This volume is the first of a trilogy which investigates, from a broadly realist perspective, the place, and challenges, of the human in contemporary social orders. The authors, all members of the Centre for Social Ontology, ask what is specific about humanity’s nature and worth, and what are their main challenges in contemporary societies?
Examining the ways in which recent advances in technology threaten to blur and displace the boundaries constitutive of our shared humanity, Realist Responses to Post-Human Society: Ex Machina explores the philosophical and ethical questions raised by these developments, and discusses the dangers posed by the combination of transhumanism with post-humanist social theories and antihumanist practices, institutions and ideologies.
List of Contributors
1. Introduction: Post-humanism in Morphogenic Societies (Ismael Al-Amoudi and Jamie Morgan)
2. Bodies, Persons and Human Enhancement; Why these distinctions matter (Margaret S. Archer)
3. Vulcans, Klingons, and Humans: What Does Humanism Encompass? (Douglas V. Porpora)
4. Transcending the Human: Why, Where, and How? (Pierpaolo Donati)
5. Yesterday’s tomorrow today: Turing, Searle and the contested significance of Artificial Intelligence (Jamie Morgan)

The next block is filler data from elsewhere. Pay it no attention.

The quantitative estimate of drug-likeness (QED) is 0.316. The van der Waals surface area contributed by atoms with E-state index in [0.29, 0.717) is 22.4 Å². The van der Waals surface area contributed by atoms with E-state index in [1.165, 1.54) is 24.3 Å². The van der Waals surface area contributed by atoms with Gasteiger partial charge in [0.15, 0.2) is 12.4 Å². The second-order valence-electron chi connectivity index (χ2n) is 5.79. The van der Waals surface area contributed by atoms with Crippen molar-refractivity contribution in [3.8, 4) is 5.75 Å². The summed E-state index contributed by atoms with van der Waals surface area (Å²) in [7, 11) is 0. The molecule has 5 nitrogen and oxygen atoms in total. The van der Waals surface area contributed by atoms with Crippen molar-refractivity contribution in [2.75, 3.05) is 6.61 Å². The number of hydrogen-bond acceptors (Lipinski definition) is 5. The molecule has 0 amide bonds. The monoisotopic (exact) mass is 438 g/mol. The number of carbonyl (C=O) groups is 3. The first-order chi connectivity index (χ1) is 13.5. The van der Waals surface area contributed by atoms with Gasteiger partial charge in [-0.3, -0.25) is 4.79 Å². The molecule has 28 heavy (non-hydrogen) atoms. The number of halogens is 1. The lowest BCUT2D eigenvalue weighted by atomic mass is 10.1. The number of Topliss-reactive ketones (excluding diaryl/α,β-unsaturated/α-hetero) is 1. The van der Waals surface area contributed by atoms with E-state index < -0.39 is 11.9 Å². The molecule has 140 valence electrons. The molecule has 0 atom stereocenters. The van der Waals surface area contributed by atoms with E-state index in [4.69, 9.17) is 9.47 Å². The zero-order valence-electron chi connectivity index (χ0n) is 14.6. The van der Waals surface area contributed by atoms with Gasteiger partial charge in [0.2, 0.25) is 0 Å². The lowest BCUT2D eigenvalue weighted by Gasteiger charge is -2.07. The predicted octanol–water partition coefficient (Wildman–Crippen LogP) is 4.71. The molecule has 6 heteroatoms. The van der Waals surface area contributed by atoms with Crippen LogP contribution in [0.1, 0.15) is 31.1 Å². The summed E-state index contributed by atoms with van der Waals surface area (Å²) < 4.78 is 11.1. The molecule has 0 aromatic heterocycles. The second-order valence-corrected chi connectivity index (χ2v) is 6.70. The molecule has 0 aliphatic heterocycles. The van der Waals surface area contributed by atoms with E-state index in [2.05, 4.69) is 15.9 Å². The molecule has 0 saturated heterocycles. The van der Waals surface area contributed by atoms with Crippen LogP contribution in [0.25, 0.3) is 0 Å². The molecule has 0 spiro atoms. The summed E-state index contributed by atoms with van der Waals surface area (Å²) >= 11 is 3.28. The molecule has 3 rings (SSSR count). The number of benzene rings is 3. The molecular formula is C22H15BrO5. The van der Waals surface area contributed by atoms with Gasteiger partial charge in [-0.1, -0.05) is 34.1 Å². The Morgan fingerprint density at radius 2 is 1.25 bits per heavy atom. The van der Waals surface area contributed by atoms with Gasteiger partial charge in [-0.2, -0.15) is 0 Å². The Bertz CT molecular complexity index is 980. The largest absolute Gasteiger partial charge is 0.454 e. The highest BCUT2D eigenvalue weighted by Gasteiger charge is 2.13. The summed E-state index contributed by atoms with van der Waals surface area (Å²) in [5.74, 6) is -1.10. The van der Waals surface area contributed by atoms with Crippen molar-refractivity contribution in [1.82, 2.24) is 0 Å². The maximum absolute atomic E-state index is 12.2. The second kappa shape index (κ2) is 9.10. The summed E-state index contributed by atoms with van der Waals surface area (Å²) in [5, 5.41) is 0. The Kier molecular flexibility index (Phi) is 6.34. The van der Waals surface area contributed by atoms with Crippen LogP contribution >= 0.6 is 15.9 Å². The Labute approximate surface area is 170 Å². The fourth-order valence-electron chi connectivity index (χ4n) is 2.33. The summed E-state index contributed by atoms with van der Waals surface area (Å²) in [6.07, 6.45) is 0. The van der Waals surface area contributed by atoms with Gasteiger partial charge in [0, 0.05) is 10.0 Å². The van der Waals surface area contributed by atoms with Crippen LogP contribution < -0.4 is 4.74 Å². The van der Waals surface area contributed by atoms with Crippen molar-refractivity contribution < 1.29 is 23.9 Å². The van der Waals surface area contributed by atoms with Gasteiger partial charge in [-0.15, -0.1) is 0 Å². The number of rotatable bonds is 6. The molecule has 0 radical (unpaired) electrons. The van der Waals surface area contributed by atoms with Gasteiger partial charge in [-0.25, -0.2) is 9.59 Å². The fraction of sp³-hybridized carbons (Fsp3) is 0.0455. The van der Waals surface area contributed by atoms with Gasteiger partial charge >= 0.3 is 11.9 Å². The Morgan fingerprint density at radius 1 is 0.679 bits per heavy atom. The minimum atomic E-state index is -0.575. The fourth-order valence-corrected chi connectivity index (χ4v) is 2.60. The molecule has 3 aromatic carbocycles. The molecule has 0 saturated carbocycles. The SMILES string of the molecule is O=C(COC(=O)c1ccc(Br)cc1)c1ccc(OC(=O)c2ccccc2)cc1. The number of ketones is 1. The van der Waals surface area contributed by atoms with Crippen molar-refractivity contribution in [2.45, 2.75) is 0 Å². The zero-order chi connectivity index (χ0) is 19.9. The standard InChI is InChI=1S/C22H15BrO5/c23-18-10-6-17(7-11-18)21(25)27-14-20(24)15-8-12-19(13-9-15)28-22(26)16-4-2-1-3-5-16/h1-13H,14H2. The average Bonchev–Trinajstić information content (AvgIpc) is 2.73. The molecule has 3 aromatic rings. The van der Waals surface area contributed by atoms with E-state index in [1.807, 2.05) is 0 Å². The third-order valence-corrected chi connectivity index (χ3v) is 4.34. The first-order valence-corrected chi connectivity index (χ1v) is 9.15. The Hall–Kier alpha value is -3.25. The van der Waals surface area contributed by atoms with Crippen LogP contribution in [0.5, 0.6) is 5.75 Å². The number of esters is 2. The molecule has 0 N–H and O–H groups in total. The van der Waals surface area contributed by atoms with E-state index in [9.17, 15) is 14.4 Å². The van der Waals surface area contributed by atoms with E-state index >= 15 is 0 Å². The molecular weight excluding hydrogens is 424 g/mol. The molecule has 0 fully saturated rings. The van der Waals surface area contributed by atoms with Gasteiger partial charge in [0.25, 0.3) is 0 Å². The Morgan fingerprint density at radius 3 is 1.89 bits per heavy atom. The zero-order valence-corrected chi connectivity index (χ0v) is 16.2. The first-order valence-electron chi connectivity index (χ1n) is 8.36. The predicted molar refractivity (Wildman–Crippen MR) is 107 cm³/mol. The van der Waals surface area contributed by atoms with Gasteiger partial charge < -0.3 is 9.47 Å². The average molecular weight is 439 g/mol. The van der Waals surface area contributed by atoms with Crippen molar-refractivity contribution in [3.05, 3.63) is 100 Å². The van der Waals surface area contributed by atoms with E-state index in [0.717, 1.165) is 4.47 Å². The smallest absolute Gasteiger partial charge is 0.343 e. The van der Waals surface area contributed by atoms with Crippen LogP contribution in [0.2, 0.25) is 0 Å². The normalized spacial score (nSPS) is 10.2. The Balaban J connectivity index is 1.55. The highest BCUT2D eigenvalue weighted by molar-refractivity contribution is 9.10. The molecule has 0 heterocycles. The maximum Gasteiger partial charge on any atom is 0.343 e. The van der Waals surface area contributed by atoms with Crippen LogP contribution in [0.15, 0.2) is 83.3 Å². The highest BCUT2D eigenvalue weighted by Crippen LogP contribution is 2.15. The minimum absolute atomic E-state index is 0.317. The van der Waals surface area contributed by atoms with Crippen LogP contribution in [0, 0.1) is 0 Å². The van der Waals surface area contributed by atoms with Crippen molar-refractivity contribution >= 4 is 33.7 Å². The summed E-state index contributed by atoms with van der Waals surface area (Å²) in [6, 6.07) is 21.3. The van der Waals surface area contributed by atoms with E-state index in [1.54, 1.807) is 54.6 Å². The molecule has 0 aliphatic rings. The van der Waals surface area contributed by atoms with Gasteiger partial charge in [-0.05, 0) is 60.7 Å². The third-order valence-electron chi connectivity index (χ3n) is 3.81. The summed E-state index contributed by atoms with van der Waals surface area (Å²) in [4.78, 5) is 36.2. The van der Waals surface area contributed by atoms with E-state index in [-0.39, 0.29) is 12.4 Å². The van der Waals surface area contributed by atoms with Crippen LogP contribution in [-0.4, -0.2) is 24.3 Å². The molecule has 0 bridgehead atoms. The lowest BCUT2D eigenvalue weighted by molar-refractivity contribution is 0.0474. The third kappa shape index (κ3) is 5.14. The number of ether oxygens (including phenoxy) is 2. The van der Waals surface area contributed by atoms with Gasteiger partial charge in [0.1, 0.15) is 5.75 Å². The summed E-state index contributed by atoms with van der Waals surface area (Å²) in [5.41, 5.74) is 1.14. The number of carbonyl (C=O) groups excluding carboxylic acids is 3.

6. Trans-Human (Life-)Time: Emergent Biographies and the ‘Deep Change’ in Personal Reflexivity (Andrea M. Maccarini)
7. The Evisceration of the Human Under Digital Capitalism (Mark Carrigan)
8. Management and dehumanisation in Late Modernity (Ismael Al-Amoudi)
Until the most recent decades, natural and social science could regard the ‘human being’ as their unproblematic point of reference, with monsters, clones and drones were acknowledged as fantasies dreamed up for the purposes of fiction or academic argument. In future, this common, taken for granted benchmark will be replaced by various amalgams of human biology supplemented by technology – a fact that has direct implications for democracy, social governance and human rights, owing to questions surrounding standards for social inclusion, participation and legal protection. Considering the question of who or what counts as a human being and the challenges posed by anti-humanism, the implications for the global social order of the technological ability of some regions of the world to ‘enhance’ human biology, and the defence of humankind in the face of artificial intelligence, the books in this series examine the challenges posed to the universalism of humankind by various forms of anti-humanism, and seek to defend ‘human essentialism’ by accentuating the liabilities and capacities particular to human beings alone.